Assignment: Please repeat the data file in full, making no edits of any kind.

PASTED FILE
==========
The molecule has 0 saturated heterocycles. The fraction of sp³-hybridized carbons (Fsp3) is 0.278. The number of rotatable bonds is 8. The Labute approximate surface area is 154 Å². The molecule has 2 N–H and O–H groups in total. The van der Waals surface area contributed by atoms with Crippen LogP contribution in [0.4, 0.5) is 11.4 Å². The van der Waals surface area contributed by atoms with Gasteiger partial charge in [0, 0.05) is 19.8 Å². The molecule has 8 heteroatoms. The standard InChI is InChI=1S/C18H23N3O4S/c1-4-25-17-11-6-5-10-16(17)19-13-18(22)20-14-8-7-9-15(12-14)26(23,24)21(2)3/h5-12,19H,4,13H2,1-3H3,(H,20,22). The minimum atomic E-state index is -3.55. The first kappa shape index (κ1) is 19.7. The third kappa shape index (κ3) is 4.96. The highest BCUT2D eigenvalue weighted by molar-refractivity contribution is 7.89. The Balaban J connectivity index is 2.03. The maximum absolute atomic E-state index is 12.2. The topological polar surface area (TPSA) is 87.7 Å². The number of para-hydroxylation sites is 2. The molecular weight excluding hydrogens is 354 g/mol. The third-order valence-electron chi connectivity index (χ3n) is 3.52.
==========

The molecule has 0 saturated heterocycles. The fraction of sp³-hybridized carbons (Fsp3) is 0.278. The number of rotatable bonds is 8. The Labute approximate surface area is 154 Å². The molecule has 2 N–H and O–H groups in total. The van der Waals surface area contributed by atoms with Crippen LogP contribution in [0.4, 0.5) is 11.4 Å². The van der Waals surface area contributed by atoms with Gasteiger partial charge in [0, 0.05) is 19.8 Å². The molecule has 8 heteroatoms. The standard InChI is InChI=1S/C18H23N3O4S/c1-4-25-17-11-6-5-10-16(17)19-13-18(22)20-14-8-7-9-15(12-14)26(23,24)21(2)3/h5-12,19H,4,13H2,1-3H3,(H,20,22). The minimum atomic E-state index is -3.55. The first kappa shape index (κ1) is 19.7. The third kappa shape index (κ3) is 4.96. The highest BCUT2D eigenvalue weighted by molar-refractivity contribution is 7.89. The Balaban J connectivity index is 2.03. The maximum absolute atomic E-state index is 12.2. The topological polar surface area (TPSA) is 87.7 Å². The number of para-hydroxylation sites is 2. The molecular weight excluding hydrogens is 354 g/mol. The third-order valence-electron chi connectivity index (χ3n) is 3.52.